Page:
Putting Edible Insects On The Menu
|Mealworms: High in protein, cheap to produce, and oh, so tasty!|
|(cc) Wageningen University|
Imagine sinking your teeth into a big, juicy burger. Or maybe slicing into a tender steak. Or dipping your spoon into a steaming bowl of spicy chili. Now imagine that all of those dishes are made, not from beef, but from bugs. Mmm. Yum.
To most North Americans and Europeans, the very idea of eating insects may turn the stomach. But keep in mind that lobsters are also known as sea bugs. And that lobsters, along with crabs, crawfish, and shrimp look an awful lot like bugs because they are.
While edible insects may not get your mouth watering, in many countries, particularly parts of Africa, Asia, and South America, insects are considered a delicacy. What kind of insects are we talking about? How about caterpillars, grasshoppers, ants, termites, and even scorpions and tarantulas.
For the most part, people who eat insects do so not because of a dare or to win a challenge on a reality TV show, but simply because the insects taste good. Of course, anything would taste good fried in enough butter with garlic, onions, herbs, and spices. But edible insects have other advantages. They tend to be rich in vitamins and minerals, and are a good source of protein. They’re also relatively inexpensive and cultivating them imposes less of a burden on the environment than raising cattle, pigs, and chickens.
Recently, Wageningen University in The Netherlands conducted a study, the first of its kind, that compared the environmental cost of cultivating edible insects, specifically mealworms or beetle larvae, with the cost of raising cattle for beef and milk, pigs, and chickens. They looked at such factors as land use, energy consumption, greenhouse gas emissions, and resulting protein.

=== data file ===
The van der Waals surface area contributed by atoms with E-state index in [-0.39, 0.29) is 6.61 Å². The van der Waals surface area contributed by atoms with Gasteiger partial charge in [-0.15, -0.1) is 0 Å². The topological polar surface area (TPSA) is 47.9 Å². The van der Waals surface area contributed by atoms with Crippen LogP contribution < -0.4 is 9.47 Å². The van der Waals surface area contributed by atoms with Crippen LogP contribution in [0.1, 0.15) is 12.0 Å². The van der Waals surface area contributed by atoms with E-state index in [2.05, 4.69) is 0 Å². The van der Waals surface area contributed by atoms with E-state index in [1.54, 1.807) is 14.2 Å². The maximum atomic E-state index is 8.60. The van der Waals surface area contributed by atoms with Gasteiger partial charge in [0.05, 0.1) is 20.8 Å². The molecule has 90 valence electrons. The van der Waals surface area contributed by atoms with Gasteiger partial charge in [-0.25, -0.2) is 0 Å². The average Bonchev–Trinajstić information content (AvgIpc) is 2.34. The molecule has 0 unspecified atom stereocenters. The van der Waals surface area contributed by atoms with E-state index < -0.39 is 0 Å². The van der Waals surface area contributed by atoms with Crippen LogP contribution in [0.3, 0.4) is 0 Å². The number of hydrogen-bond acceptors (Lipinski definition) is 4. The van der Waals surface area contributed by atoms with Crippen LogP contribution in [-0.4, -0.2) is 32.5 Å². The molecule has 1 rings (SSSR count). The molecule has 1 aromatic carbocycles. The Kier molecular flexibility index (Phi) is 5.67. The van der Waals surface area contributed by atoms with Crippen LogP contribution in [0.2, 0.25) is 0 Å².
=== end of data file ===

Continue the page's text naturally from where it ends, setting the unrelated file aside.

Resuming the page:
Not surprisingly, it takes less land to raise worms than it does the other animals studied. Worm farming also produces less greenhouse gas and takes the same or less overall energy to produce the same quantity of dietary protein.
All of this is important since current livestock farming uses about 70% of our available agricultural land and produces as much as 15% of global greenhouse gas emissions. As our population grows, the need for sustainable agriculture becomes more important.
Of course, vegetarians can attest that protein is only part of the nutritional picture and that we don’t really need animal protein in our diet at all. Legumes, nuts, beans, and lentils, when supplemented with other foods, will do just as well. And cooked right, a veggie burger will satisfy the appetite as well as any slab of beef … or bugs. Not only that, but you don’t have to worry about picking the wings and legs out of your teeth afterward.
Want to give edible insects a try? Check out “Eat-a-bug Cookbook: 33 ways to cook grasshoppers, ants, water bugs, spiders, centipedes, and their kin” from Amazon.